On the evening of Saturday, 16th January we had a message to say that our Bishop Gibran had been found dead in his flat after being missed for some time. Later it became clear that he may well have died on the Thursday evening as that was the last time he was heard from, and he was found still holding the telephone. A post-mortem examination pointed to a massive heart attack. In the first messages he was said to have been 62 years old but later conversations revealed that he was probably about 70.
I really didn't think I could go to Australia, because I had no money and no passport. But a friend insisted I should try for a passport and for a flight which would cost "only" $499 (plus insurance, etc.) I was amazed when I rang the passport 0800 number and they said if I went into the office in Christchurch they would do one while I waited (2 hours). So it was decided that Maurice Ayoub and I should go. We flew out on Thursday afternoon (21st). I had prepared placards with our names on and after a few minutes we were collected and driven straight to the new S. Nicholas' Church in Punchbowl.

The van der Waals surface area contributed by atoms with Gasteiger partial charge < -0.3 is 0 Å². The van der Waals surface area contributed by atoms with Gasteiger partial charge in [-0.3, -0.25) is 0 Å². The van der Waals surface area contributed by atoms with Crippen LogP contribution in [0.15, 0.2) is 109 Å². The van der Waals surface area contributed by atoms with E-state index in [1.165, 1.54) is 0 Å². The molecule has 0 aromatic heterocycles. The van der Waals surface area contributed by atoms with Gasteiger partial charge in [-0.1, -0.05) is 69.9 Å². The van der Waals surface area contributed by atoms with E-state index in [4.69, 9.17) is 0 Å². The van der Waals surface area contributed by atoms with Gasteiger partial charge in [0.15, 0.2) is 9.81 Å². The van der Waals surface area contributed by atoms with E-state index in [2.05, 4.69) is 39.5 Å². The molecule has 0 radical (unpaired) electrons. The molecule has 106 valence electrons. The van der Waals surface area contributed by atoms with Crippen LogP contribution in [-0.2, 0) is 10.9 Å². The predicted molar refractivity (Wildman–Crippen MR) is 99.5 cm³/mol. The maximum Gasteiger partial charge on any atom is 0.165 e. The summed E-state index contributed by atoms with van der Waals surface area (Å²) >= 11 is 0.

I don't think I had ever seen so many people before, lining the sides of the road and the drive down beside the Church to the crypt, where we were quickly lined up among the Bishop's "family" of 2 Bishops, his younger brother from the Lebanon, 18 priests and one Deacon.
So we sat there, shaking hands as (it seemed like) thousands of people filed past and shook our hands in condolence. (We did this again after the funeral the next day, and then, after a few hours sleep, got up at 5pm and sat there for the Lebanese Consul to come at 7 pm to pay his condolences, and then more people until about 8.30 pm, after which we were taken to a restaurant).
The funeral itself on Friday morning was the ordinary service from the service book, in Arabic and English, half the 18 clergy lining up on the left of the casket and reading in Arabic, and the other half (including me) on the right reading in English. But the Church began to fill up about an hour beforehand, so we were set to read the Gospels of Easter, Arabic and English in turn, until it was time to begin. After the funeral we went to a huge cemetery. The Greeks have a large chapel there and their clergy are buried in it, but our Bishop was buried in a simple grave nearby.